Jonathan Hopper, managing director of Garrington Property Finders, commented: "After June s brief dip, house price growth has clicked back into gear. The cost of the average home is now within touching distance of the symbolic 200,000 mark.
But while buyer demand and confidence are strong, much of the rise in prices is being driven by constrained supply. With no sign of a summer lull yet, surging levels of buyers and a limited number of sellers have combined to drive up prices in much of the market.
The exception is the prime property market, which is still reeling from the rise in the top rate of Stamp Duty. While the Nationwide s calculations show that the Stamp Duty changes have reduced price bunching, and that most buyers are paying less of the tax, the top 2% are paying an average of 28,000 more per purchase. With nearly half of all the Stamp Duty paid in England and Wales collected in London, this is having a substantial chilling effect on the capital s prime property market.
The Stamp Duty hike was supposed to gently apply the brakes to stop the prime property market racing away. But in the event its effect has been more of an emergency stop. Even though both GDP and real wages are growing strongly, buyer sentiment is about more than just economics.
And there is a growing sense among buyers that the current bargain basement interest rates won't last much longer - with some mortgage rates creeping up already. With many predicting that the Bank of England s Monetary Policy Committee will this week signal an imminent interest rate rise, the cost of borrowing is likely to increase by the end of the year.
While there is momentum at most price points, a rate rise will remove some steam from a market that continues to show impressive, if not inevitable, growth.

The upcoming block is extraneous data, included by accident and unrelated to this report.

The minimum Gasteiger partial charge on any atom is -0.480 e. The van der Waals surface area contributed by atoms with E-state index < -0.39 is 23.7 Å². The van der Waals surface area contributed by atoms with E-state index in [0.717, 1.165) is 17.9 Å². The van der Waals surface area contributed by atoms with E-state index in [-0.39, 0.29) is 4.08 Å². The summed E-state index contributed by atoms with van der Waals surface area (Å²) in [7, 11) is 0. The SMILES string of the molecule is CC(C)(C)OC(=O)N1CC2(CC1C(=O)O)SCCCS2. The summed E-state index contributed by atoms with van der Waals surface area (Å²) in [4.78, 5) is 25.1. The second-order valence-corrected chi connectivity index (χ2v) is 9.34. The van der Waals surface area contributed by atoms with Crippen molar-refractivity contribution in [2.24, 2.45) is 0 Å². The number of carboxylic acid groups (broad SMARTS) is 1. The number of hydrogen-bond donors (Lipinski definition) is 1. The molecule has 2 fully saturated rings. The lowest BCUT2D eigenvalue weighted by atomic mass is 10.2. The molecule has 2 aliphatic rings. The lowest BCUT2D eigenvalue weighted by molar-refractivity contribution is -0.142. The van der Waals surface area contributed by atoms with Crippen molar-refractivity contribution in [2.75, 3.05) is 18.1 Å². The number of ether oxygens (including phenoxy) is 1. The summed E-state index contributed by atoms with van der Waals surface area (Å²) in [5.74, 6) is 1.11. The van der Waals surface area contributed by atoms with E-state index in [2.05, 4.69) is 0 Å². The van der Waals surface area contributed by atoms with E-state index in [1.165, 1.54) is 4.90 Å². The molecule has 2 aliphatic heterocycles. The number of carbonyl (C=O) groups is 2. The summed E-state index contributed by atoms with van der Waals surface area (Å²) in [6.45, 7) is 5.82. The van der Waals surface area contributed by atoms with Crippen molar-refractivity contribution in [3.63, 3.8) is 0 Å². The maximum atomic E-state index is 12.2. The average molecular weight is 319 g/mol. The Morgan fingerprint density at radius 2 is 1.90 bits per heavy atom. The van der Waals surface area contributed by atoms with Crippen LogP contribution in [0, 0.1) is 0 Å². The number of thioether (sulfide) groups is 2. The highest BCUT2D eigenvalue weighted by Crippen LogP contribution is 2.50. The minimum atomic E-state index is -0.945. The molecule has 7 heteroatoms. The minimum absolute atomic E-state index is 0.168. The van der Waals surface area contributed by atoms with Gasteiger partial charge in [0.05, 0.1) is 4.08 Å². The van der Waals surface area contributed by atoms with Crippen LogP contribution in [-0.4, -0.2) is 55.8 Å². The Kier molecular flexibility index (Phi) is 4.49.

Ben Thompson, Managing Director, estateagent4me, added: "Today's Nationwide House Price Index has revealed that property prices have increased by an average of 0.4% since July. While some may argue that this latest rise is simply a reflection of the growing economy, the reality is that buying a property remains unachievable for many Britons.
Until the government takes steps to reduce the vast gulf between supply and demand with a more sustained building programme, homeowners will need to use all of the resources available to ensure that their money is going as far as possible when buying or selling a home. Our research has revealed vast differences in what sellers can expect with different estate agents, not only in terms of how quickly these deals can be completed, but also the sale price agreed.
With a rise in interest rates almost certainly on the cards during the next 12 months, sellers need to act now to ensure they can achieve a swift sale at the best price possible - and this cannot be achieved by choosing an agent based purely on gut feel. Motivated sellers should choose the best agent based on hard data surrounding their performance, rather than word of mouth alone."
Warren Lewis 04 Aug 2015 http://www.propertyreporter.co.uk/